I write this month’s missive at 40,000 feet returning from across the ditch after a series of pretty successful management rights seminars in New Zealand. Aeroplanes are great places to write these articles as there is bugger all else to do and just how many re – runs of Two and A Half Men can one man watch anyway ? The Kiwis seem keen enough about Aussie management rights and certainly the exchange rate is very tempting having improved dramatically over the past year. Interest rates still look a bit high in NZ and the question everyone asks is “what’s happening with the Australian domestic economy and interest rates ?”. As you are no doubt aware the Reserve Bank took a few people by surprise (me included) and cut the cash rate by 25 basis points to 2.25% at their last meeting. That’s the first cash rate change in 18 months and takes the benchmark to its lowest point in decades. We now have news that the unemployment rate has jumped to 6.4% and inflation has slowed further. Clearly the resource sector has continued to slow, resource stocks are down and retail sales look a bit patchy. The talk is that the RBA may well have a further two 25 point cuts in mind which would take the cash rate to 1.75%. Of course, as I have pointed out in previous articles, a super low central bank benchmark rate is not necessarily a good news signal. The cash rate is used predominantly to control broad economic outcomes and a low rate suggested that the central bank is trying to kick start a stalled or slowing economy. On the positive side borrowers are the winners and so are tourism operators as the exchange rate falls and inbound international tourists take advantage of the windfall. Domestic travellers who might have gone overseas are also deciding to stay at home as the currency exchange cost of international outbound travel rises.
The million dollar question is “where to from here ?”.
The banks are already factoring in their expectations on future rate trends in respect of fixed rates. As a result don’t necessarily expect fixed rates to follow exactly the cash rate trend set by the RBA. Having said that some fixed rates are lower than the variable rate and there will be borrowers who will choose the certainty and security of a fixed rate option. Remember, if you fix a rate your options for paying down principal debt faster than your credit contract are restricted with penalties applying for debt reduction in excess of agree limits. This is a particular consideration for interest only borrowers who may wish to stay on interest only and pay down debt on a discretionary basis. My view is that if you fall into this category you are better off staying with a variable rate product. Remember, if you on a variable rate loan with interest only terms most lenders will allow you to make any principal repayments you like and most will also let you redraw those funds although some charge a small fee for the redraw. This sort of structure provides excellent flexibility without the contractual obligations of a P and I loan. Having said that it’s also worth considering that the tax man may well test any redrawn business or investment loan in terms of what you did with the redrawn funds. If you redraw and spend the money on a non-taxable income producing g purchase then in all likelihood you have lost the tax deductibility of that portion of your loan. Talk to you accountant before you make any final decision on these sort of strategies. The other trend I am expecting is a rise in the value of blue chip stocks. If you are a retiree living off interest on your investments then falling interest rates are bad news indeed. As a result I expect a flight of cash out of bank term deposits into shares with reasonable yields. Of course, this trend will drive up equity values and comparative yields will fall. Talk about the self-fulfilling prophecy!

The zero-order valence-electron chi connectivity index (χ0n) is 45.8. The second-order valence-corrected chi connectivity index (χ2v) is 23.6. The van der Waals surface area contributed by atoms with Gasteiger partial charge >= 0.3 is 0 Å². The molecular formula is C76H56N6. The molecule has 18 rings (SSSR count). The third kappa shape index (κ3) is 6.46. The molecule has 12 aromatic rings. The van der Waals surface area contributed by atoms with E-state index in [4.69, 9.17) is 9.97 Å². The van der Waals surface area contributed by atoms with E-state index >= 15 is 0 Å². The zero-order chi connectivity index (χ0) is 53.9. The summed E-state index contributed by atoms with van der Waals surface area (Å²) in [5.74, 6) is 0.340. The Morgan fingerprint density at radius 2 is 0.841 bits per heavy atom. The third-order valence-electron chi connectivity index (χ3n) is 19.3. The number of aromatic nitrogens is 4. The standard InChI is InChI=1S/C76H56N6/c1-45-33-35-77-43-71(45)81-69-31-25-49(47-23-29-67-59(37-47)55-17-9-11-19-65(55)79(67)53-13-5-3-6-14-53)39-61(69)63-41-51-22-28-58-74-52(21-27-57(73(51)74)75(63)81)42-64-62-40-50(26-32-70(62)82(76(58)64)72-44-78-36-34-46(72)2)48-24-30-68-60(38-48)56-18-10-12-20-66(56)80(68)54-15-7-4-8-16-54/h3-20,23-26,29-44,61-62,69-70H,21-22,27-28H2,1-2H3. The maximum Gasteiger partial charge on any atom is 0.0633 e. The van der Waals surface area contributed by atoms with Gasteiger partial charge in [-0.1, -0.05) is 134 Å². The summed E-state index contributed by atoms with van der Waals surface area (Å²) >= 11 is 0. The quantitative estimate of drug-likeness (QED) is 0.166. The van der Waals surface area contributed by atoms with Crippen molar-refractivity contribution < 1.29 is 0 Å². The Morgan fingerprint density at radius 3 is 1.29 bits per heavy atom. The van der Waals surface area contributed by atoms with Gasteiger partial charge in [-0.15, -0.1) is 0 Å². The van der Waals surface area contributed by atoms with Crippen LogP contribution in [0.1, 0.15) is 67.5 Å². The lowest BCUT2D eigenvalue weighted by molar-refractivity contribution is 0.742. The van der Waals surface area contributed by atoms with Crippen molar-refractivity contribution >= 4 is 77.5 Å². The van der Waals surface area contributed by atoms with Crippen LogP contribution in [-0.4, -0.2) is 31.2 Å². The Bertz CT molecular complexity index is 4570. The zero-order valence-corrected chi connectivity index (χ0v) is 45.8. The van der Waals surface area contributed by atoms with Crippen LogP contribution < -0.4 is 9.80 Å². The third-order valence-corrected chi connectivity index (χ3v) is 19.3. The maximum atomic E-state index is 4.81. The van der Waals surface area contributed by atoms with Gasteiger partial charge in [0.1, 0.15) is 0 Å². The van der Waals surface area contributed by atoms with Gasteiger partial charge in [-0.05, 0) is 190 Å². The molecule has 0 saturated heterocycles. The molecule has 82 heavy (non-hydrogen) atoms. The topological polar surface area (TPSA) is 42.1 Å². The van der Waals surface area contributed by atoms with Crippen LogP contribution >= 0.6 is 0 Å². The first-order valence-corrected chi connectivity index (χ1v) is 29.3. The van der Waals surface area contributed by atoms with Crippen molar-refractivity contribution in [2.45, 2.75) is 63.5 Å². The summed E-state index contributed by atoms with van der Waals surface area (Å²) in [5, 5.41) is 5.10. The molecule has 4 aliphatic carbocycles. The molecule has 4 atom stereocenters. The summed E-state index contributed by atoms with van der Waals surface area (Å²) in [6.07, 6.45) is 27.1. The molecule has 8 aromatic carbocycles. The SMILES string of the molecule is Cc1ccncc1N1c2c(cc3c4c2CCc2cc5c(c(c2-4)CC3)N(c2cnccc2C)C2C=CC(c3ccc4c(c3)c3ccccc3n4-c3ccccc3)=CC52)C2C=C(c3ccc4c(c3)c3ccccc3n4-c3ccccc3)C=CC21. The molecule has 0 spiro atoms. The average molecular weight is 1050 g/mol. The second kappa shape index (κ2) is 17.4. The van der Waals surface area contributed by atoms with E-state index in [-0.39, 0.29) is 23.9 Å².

Finally, low interest rates have a habit of driving up property and other asset prices as more and more borrowers enter the market on the back of being able to afford more and more debt. As a finance broker this trend should fill me with happiness. Sadly, I’ve been around long enough to know that overheated markets don’t last forever and inevitably the bubble will burst. We have already seen this in resource sector dependant towns in both residential housing and motels. My advice is to watch the market and always remember that every economic trend will one day turn. You can make money in any market provided you get your timing right.
Director | Mike Phipps Finance.
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